“Welcome to your new Jennie Sealy Hospital—an indelible sign of what vision and hope and hard work can inspire.”
President David Callender’s remarks drew a standing ovation from a crowd of about 700 state and local dignitaries, UTMB employees, students, friends and volunteers who gathered in the spacious second floor concourse of the new Jennie Sealy Hospital to witness its formal dedication on Feb. 26.
It was a bright and sunny day in Galveston, as many attendees arrived for their first glimpse inside the $438 million state-of-the-art facility. Callender thanked everyone who made the new hospital a reality after Hurricane Ike devastated the island eight years ago. He noted contributions both large and small—from The Sealy & Smith Foundation’s $170 million gift, to UTMB staff who stood by when the future of UTMB was unknown.
“We will not soon forget you and what you have done for UTMB,” said Callender. “The staffers, who stood on muddy street corners after Ike to hand out paychecks and cash to colleagues because there was no other way to make sure our people got paid. Or the specialists who ran two miles of extension cord so the lights on our tower would shine on the Sunday after the storm passed on Saturday to let people know UTMB was still standing. . . . This is a celebration of a resilient people whose will, determination and just plain stubbornness lifted UTMB from the dark throws of devastation in 2008 into the bright light of this beautiful day.”
As the keynote speaker, U.S. Senator John Cornyn noted UTMB’s rich 125-year legacy and said the new hospital proves that UTMB is in no way slowing down. He mentioned the collective efforts of many, including his friends in the Texas legislature who helped secure funding for the expansion and redevelopment of the medical branch.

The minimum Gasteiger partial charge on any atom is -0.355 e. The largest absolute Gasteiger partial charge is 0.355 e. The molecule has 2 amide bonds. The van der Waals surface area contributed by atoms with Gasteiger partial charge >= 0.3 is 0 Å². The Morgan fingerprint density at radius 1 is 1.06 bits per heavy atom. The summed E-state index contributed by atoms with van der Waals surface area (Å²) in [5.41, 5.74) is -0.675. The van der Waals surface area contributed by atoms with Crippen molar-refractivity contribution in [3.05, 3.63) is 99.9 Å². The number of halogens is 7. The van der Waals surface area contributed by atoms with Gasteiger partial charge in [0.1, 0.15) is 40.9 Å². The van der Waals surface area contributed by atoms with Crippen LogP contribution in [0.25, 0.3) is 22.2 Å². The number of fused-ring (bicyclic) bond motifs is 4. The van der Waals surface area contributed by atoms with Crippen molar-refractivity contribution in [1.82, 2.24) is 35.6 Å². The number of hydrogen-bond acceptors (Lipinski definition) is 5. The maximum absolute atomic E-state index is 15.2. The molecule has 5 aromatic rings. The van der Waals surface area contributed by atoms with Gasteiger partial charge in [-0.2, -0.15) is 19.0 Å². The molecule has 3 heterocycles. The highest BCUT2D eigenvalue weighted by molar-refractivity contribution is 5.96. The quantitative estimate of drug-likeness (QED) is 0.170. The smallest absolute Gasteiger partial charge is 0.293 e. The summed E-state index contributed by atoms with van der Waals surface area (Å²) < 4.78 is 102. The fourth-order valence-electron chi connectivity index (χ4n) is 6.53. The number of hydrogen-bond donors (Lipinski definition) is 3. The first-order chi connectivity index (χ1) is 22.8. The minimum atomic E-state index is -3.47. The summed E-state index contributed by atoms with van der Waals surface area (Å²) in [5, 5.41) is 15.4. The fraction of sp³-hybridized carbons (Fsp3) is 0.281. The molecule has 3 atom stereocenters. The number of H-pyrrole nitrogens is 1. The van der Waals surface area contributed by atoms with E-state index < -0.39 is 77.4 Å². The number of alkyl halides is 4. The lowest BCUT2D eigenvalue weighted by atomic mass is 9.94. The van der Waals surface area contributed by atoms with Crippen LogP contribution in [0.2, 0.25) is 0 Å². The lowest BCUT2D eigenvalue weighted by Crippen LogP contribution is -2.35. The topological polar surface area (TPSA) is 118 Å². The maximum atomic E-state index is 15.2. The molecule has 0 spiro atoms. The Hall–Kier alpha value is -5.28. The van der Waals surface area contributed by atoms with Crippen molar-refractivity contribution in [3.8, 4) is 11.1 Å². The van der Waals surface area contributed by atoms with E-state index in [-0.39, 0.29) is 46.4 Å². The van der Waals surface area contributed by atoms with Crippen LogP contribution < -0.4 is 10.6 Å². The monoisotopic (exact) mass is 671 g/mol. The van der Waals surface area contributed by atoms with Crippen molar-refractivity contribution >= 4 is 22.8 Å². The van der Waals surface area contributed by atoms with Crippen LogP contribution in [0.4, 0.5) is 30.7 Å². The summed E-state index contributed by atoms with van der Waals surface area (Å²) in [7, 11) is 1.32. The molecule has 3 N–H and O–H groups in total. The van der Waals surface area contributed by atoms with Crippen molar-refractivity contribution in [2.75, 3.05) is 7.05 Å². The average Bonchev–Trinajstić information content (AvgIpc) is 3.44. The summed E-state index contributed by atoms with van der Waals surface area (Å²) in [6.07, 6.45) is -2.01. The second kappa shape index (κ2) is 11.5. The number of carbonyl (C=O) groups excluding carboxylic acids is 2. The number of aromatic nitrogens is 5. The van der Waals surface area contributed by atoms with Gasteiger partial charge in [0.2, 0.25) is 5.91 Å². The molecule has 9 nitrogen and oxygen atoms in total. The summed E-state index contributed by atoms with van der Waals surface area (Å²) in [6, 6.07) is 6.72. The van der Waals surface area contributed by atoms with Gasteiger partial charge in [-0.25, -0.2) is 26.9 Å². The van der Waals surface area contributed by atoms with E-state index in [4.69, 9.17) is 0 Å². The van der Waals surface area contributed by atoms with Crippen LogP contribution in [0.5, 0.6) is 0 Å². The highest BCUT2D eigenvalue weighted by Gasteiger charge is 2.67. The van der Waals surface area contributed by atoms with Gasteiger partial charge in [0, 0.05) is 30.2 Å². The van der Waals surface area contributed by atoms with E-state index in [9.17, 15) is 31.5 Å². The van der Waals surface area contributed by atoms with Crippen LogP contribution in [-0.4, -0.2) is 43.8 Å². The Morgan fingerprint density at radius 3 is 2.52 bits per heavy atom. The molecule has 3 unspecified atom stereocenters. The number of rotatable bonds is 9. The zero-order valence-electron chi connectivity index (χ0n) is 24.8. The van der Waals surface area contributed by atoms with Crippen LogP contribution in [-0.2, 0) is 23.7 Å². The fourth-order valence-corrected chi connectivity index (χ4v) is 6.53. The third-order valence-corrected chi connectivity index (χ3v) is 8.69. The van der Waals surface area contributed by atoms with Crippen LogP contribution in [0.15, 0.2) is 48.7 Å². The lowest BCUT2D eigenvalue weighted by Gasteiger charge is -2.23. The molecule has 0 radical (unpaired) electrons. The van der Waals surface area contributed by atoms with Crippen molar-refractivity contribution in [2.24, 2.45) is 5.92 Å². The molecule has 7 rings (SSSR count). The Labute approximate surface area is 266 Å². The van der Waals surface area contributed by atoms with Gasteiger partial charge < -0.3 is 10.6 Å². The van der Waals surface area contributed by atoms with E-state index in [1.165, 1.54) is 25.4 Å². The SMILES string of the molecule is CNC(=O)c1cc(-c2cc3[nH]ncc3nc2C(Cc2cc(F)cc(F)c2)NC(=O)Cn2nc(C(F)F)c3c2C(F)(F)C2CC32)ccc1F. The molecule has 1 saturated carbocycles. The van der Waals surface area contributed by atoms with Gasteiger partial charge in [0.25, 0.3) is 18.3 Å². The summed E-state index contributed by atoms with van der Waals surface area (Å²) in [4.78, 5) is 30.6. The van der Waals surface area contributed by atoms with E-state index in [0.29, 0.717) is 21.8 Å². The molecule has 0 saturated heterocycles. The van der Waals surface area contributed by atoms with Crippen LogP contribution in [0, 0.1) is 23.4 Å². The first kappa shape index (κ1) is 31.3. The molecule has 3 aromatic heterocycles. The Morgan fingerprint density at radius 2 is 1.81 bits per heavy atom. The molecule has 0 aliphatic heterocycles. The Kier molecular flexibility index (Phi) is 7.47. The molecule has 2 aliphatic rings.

“This collective support translates into more lives saved, more doctors trained and more groundbreaking discoveries made,” said Cornyn. “Today is about more than just a building, but the future of medical innovation. With UTMB, the future of health care is bright.”
Following the dedication, attendees were able to tour many floors of the new hospital, including patient rooms and the 20 operating suites and intraoperative MRI room. Nearly all who looked out from the11th floor patient rooms couldn’t help but comment on the awe-inspiring views of Galveston Bay and the Gulf of Mexico. Others commented on the beach-themed art throughout the hospital, which features local artists.
“This is awesome!” said Isaac Ohalete, a software systems specialist with the School of Medicine. “I’ve been to a lot of hospitals, but this is breathtaking. It’s so beautiful and amazing. So far, I’ve seen the recovery rooms and Day Surgery areas—and I found my name on the Family Campaign Wall of Honor!”
Dora Kuntz, a clinical educator, will be working on several different floors in Jennie when it opens to patients on April 9. Besides the breathtaking views, she said the space makes a huge difference.
“It’s the openness—there’s just so much more room,” said Kuntz. “You won’t be
turning around and tripping on things. Nurses can get in patient rooms to take care of them without saying ‘Excuse me, let me move this chair out of my way so I can get to you.’ It’s just so much more patient and provider friendly. And some rooms have lifts built in already, so that will encourage more mobility, as well. The way this hospital is laid out, patients are going to want to be mobile and up moving around.”
In addition to the bright and spacious healing environment, the new hospital is equipped to weather future storms. All of the hospital’s activity begins on the second floor, a full 25 feet above sea level, protecting vital functions from flood waters. It’s a reminder that, although Galveston will always face the prospect of another hurricane, UTMB stops for no storm.
To see video and photo highlights from the Jennie Sealy Dedication Ceremony, Employee Open House and Community Open House, visit www.utmb.edu/jennie-sealy/dedication2016.